PIA Statement on U.S. Department of Commerce Anti-Dumping Investigation on Coated Free Sheet Paper
WASHINGTON, DC—June 8, 2007—The U.S. Department of Commerce recently announced its affirmative preliminary determination in the ongoing anti-dumping (AD) investigation of imported Coated Free Sheet (CFS) paper, setting rates ranging from 23 to 99 percent in China, 0 to 30 percent in South Korea, and 10.85 percent in Indonesia. Following the March announcement of affirmative preliminary determinations of tariffs in the concurrent Countervailing Duties investigation, this is yet one more blow to domestic printers sure to be impacted by pricing and supply dynamics of the CFS paper market. The investigation was initiated by one U.S.-based paper supplier, NewPage Corporation; the industry as a whole did not petition for this investigation.
The Printing Industries of America (PIA) has filed comments with the ITC opposing expansion of the investigation and also opposing the imposition of countervailing duties against the Chinese, Korean, and Indonesian paper sources. For more information on PIA’s advocacy efforts on this issue, please visit www.gain.net.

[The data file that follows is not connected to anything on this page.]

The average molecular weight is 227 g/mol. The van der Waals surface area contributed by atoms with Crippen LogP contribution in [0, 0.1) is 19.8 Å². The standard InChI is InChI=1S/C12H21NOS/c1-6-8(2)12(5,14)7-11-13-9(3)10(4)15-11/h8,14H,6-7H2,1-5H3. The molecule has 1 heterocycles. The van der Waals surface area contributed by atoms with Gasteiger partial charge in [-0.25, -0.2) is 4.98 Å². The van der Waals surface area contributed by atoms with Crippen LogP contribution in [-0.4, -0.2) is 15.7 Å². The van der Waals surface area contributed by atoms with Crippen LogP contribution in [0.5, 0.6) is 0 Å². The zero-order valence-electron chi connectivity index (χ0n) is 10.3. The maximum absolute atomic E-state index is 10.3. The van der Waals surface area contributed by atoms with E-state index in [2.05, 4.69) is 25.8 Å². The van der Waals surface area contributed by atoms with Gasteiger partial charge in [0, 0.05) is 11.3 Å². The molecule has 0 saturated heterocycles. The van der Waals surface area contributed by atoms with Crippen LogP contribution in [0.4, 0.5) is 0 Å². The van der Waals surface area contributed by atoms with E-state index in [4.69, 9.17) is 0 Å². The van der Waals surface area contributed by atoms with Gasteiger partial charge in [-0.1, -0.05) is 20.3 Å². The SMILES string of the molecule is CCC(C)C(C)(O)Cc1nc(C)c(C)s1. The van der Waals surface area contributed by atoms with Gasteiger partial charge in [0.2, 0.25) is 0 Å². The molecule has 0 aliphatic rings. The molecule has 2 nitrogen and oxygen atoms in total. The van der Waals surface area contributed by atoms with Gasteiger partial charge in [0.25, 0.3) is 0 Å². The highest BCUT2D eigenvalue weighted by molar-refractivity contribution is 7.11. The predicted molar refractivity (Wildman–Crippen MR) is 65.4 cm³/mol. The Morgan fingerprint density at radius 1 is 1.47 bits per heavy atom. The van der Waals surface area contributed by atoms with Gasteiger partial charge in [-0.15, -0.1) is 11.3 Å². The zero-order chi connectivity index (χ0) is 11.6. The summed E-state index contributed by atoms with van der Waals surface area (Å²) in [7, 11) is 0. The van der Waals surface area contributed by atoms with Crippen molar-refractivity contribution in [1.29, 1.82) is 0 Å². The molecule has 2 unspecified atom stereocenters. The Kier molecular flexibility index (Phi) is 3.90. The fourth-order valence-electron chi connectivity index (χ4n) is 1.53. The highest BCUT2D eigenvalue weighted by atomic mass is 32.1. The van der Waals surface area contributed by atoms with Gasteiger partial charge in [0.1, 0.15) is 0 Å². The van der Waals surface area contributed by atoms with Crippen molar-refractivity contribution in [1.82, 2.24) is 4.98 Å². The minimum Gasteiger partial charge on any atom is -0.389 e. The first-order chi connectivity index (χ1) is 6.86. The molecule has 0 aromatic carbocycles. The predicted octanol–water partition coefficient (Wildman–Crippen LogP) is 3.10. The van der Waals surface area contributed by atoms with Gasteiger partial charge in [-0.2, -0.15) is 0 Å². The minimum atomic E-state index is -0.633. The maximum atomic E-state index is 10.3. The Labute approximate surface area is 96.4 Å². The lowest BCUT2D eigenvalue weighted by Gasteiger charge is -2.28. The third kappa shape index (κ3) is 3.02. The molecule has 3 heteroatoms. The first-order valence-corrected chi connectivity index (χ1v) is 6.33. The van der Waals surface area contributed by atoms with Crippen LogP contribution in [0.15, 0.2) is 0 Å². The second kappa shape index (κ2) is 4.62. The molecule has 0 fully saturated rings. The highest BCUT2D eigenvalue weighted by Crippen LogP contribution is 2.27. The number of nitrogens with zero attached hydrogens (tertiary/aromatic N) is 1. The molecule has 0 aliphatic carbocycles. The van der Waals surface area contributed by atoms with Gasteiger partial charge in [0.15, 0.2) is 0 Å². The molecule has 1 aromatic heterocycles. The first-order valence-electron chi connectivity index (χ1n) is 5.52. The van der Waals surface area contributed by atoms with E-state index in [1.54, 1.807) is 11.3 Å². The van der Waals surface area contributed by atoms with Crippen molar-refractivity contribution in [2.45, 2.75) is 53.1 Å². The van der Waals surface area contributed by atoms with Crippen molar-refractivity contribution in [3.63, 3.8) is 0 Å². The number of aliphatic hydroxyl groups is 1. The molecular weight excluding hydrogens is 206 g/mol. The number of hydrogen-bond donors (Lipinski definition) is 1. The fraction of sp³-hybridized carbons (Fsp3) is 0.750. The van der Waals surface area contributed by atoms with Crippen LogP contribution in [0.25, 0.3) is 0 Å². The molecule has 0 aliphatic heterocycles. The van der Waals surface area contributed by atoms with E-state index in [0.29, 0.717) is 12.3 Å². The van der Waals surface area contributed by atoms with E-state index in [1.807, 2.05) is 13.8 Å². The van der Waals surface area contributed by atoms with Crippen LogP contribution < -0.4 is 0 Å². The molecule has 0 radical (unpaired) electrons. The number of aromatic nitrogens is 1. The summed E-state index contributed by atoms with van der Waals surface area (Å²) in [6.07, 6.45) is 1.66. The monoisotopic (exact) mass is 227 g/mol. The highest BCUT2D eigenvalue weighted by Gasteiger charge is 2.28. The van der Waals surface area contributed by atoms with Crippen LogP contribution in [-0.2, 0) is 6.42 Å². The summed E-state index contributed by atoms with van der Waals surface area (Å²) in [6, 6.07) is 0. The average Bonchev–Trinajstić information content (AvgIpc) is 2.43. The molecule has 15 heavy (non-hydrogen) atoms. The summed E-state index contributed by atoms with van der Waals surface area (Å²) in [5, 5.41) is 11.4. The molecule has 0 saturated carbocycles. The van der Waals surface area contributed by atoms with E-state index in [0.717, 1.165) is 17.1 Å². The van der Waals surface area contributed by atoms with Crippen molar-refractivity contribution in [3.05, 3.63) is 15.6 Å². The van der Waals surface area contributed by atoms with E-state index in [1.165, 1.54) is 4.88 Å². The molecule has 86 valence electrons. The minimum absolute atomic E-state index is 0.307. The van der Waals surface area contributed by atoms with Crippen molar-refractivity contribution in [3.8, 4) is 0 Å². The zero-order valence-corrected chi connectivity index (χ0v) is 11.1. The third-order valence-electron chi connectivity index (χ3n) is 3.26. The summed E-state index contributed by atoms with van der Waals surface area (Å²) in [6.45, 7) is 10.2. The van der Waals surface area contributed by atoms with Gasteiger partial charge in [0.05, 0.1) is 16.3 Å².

The following statement is from Michael Makin, President & CEO of Printing Industries of America/Graphic Arts Technical Foundation (PIA/GATF):
“PIA is disappointed to learn of the U.S. Department of Commerce’s affirmative preliminary determinations in the ongoing antidumping duty investigations on Coated Free Sheet (CFS) paper imported from China, Indonesia, and Korea. Following the March announcement of affirmative preliminary determinations of tariffs in the concurrent Countervailing Duties investigation, this is yet one more blow to domestic printers sure to be impacted by pricing and supply dynamics of the CFS paper market.”
“PIA remains concerned that the Commerce Department and the Administration did not adequately consider the data above (much of which was submitted in formal comments during the initial investigation proceedings) as it made the preliminary affirmative decisions, and we remain concerned that such consideration will not be made fully prior to the final determinations. We hope that this is not the case.”